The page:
The Quail Diaries-Day 3. Part 1. Quail basics.

Today I trapped two–including this young male. If I were to guess, I’d say he was maybe 2 months old.

Sadly, I am experiencing some problems with equipment. My traps are pretty crappy–I made them fast and on the cheap and I err on the side of escapability. Today, two birds exited as I came over to the trap to pull them out.

So. What the hell am I doing out here messing with these poor birds?
Well, here’s a brief analysis. I spent five years in the field with them, during my dissertation research. I trapped, took behavioral observations and conducted captive experiments. I learned the birds more than most people in the world know them. There are a few others, including one Jennifer Gee, who know them pretty damn well, but not many. I feel as though in learning them this way, I fell into some sort of alternate space–one I do not really understand, but now know is far more complicated than originally assumed.

But to put this alternate space, this quail realm, into more concrete terms: these birds do not fit into the current avian paradigm for avian sociality and family behavior. This is a paradigm drawn up around, primarily, passerines and other birds with altricial young. Quail are precocial, nonterritorial, very social and have what may very well be a fission fusion system that affects behavior during both breeding and nonbreeding seasons alike. There is some suggestion that they recognize individuals based on vocalizations and plumage patterns–which I do not think would be particularly surprising given the social cohesion of the coveys during the nonbreeding season.

So, given the more concrete approach to thinking about the birds that I use as a researcher: here are some of the questions I wish to, somehow, pursue:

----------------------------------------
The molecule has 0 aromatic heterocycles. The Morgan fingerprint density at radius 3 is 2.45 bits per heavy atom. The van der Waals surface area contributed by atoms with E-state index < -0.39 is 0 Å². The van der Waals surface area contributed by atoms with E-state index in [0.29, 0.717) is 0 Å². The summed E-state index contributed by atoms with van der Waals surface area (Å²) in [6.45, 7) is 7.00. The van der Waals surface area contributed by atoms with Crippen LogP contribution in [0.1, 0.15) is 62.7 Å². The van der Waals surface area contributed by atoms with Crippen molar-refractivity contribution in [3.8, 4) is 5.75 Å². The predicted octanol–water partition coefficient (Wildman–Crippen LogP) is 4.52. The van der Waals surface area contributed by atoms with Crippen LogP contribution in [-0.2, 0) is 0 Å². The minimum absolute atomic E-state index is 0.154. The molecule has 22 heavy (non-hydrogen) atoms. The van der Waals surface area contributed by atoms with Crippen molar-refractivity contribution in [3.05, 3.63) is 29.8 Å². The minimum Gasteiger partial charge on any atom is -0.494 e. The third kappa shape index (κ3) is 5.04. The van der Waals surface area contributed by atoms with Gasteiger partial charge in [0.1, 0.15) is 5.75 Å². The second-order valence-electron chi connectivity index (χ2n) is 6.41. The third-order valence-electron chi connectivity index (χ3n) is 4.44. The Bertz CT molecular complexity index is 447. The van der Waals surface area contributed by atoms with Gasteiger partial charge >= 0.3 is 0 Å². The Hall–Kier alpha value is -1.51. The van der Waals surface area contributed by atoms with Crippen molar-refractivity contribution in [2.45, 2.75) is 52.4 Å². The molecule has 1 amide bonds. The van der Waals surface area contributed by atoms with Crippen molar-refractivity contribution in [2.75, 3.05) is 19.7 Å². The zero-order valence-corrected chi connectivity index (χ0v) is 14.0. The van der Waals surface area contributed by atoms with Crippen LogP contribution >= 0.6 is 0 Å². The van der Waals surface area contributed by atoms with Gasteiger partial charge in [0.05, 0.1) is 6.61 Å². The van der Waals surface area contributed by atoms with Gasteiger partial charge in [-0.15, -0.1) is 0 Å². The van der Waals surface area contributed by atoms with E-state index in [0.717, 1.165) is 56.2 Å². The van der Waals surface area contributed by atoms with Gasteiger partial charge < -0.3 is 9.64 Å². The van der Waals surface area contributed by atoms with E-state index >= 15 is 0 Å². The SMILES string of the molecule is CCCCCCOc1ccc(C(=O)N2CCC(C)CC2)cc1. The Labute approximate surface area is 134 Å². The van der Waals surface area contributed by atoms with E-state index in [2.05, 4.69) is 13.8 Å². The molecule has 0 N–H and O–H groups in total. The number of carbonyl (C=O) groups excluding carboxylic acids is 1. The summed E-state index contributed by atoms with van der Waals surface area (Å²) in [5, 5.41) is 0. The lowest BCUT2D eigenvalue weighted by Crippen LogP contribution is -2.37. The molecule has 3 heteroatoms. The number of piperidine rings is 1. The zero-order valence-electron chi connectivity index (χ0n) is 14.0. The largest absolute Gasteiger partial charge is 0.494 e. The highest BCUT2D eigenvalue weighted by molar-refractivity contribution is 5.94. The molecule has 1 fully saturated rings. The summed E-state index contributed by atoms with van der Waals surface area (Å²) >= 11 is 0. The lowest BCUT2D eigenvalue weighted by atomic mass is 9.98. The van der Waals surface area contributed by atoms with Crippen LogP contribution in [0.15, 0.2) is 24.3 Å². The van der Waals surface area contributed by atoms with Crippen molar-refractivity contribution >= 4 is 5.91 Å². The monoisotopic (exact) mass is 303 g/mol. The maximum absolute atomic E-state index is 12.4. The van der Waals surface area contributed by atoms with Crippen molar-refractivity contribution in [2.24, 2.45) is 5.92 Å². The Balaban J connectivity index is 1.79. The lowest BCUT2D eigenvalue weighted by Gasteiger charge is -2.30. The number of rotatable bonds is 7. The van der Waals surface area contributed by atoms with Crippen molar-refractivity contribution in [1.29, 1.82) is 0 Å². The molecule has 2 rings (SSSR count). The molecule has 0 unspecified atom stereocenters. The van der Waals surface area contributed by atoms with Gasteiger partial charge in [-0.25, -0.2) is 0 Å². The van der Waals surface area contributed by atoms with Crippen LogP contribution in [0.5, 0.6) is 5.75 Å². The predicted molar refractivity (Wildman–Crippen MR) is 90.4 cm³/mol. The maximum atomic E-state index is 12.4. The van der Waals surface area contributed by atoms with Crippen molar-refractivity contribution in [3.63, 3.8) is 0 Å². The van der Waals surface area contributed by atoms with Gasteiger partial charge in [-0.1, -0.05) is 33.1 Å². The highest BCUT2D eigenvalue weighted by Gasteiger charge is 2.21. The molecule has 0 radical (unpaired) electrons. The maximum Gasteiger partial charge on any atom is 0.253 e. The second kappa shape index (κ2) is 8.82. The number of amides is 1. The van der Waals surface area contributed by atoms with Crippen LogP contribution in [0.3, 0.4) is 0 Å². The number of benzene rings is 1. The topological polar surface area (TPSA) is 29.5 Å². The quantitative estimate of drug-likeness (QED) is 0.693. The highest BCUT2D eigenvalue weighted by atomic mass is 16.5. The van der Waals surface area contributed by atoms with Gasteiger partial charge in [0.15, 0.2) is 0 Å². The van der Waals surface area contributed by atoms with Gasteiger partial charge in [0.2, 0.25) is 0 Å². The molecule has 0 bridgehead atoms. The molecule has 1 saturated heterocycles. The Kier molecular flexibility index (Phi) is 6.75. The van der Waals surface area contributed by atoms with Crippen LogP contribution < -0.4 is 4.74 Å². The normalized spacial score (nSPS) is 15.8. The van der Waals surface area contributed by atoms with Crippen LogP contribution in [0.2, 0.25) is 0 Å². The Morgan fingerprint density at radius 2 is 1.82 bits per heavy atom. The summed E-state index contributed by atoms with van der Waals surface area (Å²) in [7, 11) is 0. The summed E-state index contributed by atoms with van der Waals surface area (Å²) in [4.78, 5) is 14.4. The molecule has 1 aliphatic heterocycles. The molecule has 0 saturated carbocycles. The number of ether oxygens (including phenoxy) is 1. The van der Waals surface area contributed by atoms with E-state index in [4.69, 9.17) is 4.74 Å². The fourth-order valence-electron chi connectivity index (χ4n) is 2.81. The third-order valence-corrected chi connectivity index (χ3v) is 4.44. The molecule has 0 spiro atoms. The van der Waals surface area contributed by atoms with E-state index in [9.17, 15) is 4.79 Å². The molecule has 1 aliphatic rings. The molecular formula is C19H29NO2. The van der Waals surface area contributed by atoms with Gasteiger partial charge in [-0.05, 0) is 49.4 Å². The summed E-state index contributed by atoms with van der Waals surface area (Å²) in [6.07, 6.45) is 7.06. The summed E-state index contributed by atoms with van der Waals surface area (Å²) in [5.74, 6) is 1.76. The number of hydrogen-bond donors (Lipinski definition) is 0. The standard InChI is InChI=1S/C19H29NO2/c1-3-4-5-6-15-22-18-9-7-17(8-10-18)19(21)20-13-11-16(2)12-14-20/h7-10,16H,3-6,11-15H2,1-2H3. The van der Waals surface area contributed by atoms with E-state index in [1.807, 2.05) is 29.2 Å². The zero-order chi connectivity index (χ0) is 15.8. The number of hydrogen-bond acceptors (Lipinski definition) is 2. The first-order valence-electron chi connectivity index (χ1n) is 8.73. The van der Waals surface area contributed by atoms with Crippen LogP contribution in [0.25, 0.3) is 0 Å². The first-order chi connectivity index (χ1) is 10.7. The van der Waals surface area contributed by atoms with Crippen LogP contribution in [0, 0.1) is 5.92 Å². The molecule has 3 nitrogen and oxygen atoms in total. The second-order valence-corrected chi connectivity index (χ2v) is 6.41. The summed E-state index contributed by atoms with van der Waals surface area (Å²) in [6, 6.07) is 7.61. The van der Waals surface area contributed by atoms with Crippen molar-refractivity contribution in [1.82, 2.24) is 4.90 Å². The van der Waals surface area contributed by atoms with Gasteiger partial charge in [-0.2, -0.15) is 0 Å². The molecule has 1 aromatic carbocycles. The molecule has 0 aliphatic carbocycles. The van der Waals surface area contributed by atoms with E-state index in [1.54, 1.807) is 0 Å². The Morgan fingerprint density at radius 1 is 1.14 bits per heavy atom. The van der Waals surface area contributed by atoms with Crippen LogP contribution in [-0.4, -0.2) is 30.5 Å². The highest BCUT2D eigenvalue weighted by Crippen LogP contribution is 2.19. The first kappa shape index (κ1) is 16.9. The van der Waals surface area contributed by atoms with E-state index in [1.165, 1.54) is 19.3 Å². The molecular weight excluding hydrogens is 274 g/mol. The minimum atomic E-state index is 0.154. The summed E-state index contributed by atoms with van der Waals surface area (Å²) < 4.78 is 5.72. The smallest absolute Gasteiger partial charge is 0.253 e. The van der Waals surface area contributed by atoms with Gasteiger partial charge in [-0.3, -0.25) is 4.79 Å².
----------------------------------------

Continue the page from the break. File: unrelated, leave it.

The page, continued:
1. Do California quail indeed have a fission fusion system and what drives the relationships among individuals at any one point?
2. Does association during the nonbreeding season predict who will associate in communal families (families with more than one female adult and their respective offspring)?
3. What is going on with the rally squill calls? In this situation, a female will rally (contact) call–to be interrupted by a males squill (aggressive call). Is this antiphonal calling reinforcement of the pair bond or is it mate guarding?
4. Who are the adults in the family groups–how do the families change over time, from when the young hatch to when the coveys form?

I would also like, yes indeed very much, to go down to Mexico and get some very very basic natural history data on the elegant quail for which very very little is known. Here is a recording.

There are my basics. What I shall effect remains to be seen. And what it is about, me or the birds depends on your point of view.

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